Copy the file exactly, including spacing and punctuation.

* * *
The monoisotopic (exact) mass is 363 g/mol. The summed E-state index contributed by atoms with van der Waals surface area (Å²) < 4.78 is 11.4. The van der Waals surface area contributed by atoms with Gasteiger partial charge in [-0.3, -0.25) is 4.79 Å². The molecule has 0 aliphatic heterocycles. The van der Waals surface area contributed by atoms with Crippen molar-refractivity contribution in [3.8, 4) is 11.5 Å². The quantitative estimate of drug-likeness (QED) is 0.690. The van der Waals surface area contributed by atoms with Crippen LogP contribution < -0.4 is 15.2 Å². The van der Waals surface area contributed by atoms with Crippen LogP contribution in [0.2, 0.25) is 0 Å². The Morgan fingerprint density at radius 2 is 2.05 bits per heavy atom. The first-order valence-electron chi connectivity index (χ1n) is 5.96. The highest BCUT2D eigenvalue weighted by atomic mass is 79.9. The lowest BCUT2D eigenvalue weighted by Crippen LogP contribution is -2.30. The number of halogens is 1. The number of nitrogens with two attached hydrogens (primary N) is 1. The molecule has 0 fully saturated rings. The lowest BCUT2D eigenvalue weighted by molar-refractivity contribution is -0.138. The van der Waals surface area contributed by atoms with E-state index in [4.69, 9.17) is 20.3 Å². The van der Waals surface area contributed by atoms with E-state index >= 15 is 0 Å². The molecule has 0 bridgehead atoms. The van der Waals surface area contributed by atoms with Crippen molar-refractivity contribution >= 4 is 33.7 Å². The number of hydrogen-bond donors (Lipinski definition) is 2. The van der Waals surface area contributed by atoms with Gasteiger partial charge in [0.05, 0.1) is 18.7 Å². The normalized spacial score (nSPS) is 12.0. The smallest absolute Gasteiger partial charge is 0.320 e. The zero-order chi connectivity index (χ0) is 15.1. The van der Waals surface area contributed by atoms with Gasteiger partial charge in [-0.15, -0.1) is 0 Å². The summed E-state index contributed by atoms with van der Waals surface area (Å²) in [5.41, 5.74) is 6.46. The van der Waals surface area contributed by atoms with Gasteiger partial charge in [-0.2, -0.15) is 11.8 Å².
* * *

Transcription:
The monoisotopic (exact) mass is 363 g/mol. The summed E-state index contributed by atoms with van der Waals surface area (Å²) < 4.78 is 11.4. The van der Waals surface area contributed by atoms with Gasteiger partial charge in [-0.3, -0.25) is 4.79 Å². The molecule has 0 aliphatic heterocycles. The van der Waals surface area contributed by atoms with Crippen molar-refractivity contribution in [3.8, 4) is 11.5 Å². The quantitative estimate of drug-likeness (QED) is 0.690. The van der Waals surface area contributed by atoms with Crippen LogP contribution < -0.4 is 15.2 Å². The van der Waals surface area contributed by atoms with Crippen LogP contribution in [0.2, 0.25) is 0 Å². The Morgan fingerprint density at radius 2 is 2.05 bits per heavy atom. The first-order valence-electron chi connectivity index (χ1n) is 5.96. The highest BCUT2D eigenvalue weighted by atomic mass is 79.9. The lowest BCUT2D eigenvalue weighted by Crippen LogP contribution is -2.30. The number of halogens is 1. The number of nitrogens with two attached hydrogens (primary N) is 1. The molecule has 0 fully saturated rings. The lowest BCUT2D eigenvalue weighted by molar-refractivity contribution is -0.138. The van der Waals surface area contributed by atoms with E-state index in [4.69, 9.17) is 20.3 Å². The van der Waals surface area contributed by atoms with E-state index >= 15 is 0 Å². The molecule has 0 bridgehead atoms. The van der Waals surface area contributed by atoms with Crippen molar-refractivity contribution >= 4 is 33.7 Å². The number of hydrogen-bond donors (Lipinski definition) is 2. The van der Waals surface area contributed by atoms with Gasteiger partial charge in [0.05, 0.1) is 18.7 Å². The normalized spacial score (nSPS) is 12.0. The smallest absolute Gasteiger partial charge is 0.320 e. The zero-order chi connectivity index (χ0) is 15.1. The van der Waals surface area contributed by atoms with Gasteiger partial charge in [-0.15, -0.1) is 0 Å². The summed E-state index contributed by atoms with van der Waals surface area (Å²) in [5.41, 5.74) is 6.46. The van der Waals surface area contributed by atoms with Gasteiger partial charge in [-0.2, -0.15) is 11.8 Å².